PROGRAM NOTES & TRANSLATIONS
Since time immemorial, humanity has been fascinated with nighttime, leading countless artists to explore the vastness of night’s enigmatic and alluring qualities. A unification of poetry and music, Art Song provides a wonderful genre with which to delve into the romance, beauty, longing, gloom, danger, mystery, and hope that lies between dusk and dawn. This recital aims to highlight the variety of art songs that have explored such themes, starting with serenades at sunset, and progressing musically through the night by exploring a variety of nocturnal themes until the sun rises yet again. Following “Dusk” and the romance it evokes, “Darkness & Memories” highlights the recollections which can entice or torture as nightfall settles in. “The Bewitching Hour” centers on supernatural creatures of the night, and superstitions that embody the peril and vulnerability humanity experiences in darkness; while “Dreams & Visions” delves into the splendor and magic of dreams, along with the stark reality that follows upon awakening. Finally, “Dawn” explores the sometimes regretful experience of night’s end, while ultimately celebrating the splendor that comes with the commencement of morning and the brilliance of the sun’s first rays.
I canti della sera (Songs of the Evening) by Francesco Santoliquido is a set of songs composed in 1908. Using a late romantic style, the songs are highly indebted to late 19th century opera composers such as Puccini. Santoliquido also wrote the poetry for these evening songs, and his use of nature in the text of each song provides a timeless framework in which to explore the many facets of romantic love. L’assiolo canta (The owl sings) uses sections of lush and lyric vocal writing over arpeggiated piano music, and contrasts them with recitativo-like sections with sparse piano accompaniment. This contrast between lyric and recitativo sections beautifully paint a feeling of hesitance as the poetry admits previously withheld feelings of love. L’alba di luna sul bosco (Moonrise over the Forest) contains a unifying theme of churning triplets in the piano, which add an exciting sense of urgency. The poem muses that the moon on the horizon could be either the rising or setting of love, and Santoliquido explores this insecurity of new love by setting the poetry with constantly changing tempos and climactic vocal lines. Tristezza Crepuscolare (Twilight Sadness) is perhaps the most complicated song in the set, in terms of both musical and thematic content. Describing the sad reminiscence of lost love, Santoliquido uses repeated pedal tones in the piano, a technique often used by composers to represent obsession over a certain thought. After an austere opening, the song grows into a powerful surge that leads into the next section, which describes hearing the many evening bells. Following the biggest outburst of the song, the music seems to fold back into itself, returning to the retrospective music with which it began. L’incontro (The Meeting) is a wonderfully passionate song about the rekindling of an old love. The arpeggiated piano writing is reminiscent of the first song, while the vocal line is more dramatic and through-composed. As the poetry vainly tries to remember the moment when the lovers first met, the music grows more complicated and impassioned. The music suddenly calms, and the poet implores his lover to never forget this renewed moment of love.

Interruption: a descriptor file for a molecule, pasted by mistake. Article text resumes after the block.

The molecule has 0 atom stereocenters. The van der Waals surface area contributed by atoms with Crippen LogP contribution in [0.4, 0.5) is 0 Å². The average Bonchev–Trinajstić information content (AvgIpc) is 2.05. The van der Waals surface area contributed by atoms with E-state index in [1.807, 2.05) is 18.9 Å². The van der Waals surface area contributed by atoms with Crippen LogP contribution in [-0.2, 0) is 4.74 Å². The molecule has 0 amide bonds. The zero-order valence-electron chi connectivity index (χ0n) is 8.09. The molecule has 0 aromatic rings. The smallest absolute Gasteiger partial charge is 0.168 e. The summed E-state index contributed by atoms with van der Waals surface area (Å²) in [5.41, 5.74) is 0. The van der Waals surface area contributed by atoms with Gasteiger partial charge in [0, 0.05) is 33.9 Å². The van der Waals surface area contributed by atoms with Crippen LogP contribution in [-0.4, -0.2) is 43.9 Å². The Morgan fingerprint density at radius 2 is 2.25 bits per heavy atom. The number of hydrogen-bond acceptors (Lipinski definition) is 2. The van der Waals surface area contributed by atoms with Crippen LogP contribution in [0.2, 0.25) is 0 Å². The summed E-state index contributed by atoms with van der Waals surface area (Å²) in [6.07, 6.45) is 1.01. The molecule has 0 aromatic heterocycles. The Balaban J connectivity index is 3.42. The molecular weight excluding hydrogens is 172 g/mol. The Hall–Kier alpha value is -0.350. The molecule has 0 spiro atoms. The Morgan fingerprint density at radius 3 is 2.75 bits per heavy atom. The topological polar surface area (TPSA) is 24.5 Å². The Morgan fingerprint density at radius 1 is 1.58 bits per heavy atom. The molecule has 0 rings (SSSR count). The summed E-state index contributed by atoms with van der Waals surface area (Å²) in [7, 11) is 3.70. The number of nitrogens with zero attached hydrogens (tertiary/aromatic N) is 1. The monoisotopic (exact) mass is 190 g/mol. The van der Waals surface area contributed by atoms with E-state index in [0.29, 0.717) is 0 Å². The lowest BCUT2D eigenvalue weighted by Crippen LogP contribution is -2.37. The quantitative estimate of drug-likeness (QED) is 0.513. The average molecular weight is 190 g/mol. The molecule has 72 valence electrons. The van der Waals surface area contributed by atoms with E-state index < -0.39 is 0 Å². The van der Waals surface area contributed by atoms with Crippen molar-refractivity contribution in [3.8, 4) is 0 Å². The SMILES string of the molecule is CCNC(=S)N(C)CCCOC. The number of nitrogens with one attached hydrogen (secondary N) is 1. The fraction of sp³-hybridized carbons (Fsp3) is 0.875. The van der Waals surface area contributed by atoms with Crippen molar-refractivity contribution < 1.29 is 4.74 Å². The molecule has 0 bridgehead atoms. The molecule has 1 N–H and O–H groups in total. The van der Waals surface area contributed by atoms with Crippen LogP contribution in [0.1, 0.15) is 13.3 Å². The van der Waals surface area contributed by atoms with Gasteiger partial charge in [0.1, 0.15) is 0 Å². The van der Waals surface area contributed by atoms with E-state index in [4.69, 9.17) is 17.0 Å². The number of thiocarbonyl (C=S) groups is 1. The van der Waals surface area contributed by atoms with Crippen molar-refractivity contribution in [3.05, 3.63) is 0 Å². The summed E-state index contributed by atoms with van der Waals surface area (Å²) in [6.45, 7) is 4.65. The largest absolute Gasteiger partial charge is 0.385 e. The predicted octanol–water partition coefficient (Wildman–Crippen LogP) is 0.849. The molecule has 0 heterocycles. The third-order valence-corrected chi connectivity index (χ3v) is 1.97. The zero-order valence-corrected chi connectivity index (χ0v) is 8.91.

Come on! The forest shines serene
the night of the summer and the horned owl sings.
Come on, I plan to tell you what I never said.
And on the path bloom stars,
Let’s get together and there in the thick I'll tell you
I cried because you were not a sad evening.
Let’s get together. A mystery invites us,
Odes: the horned owl sings.
Alba di luna sul busco
Look, the moon is born all red
frozen in the sky like a flame,
The pond reflects this
and the water moved by the wind
seems to shake the ice.
What immense peace!
The sleeping forest,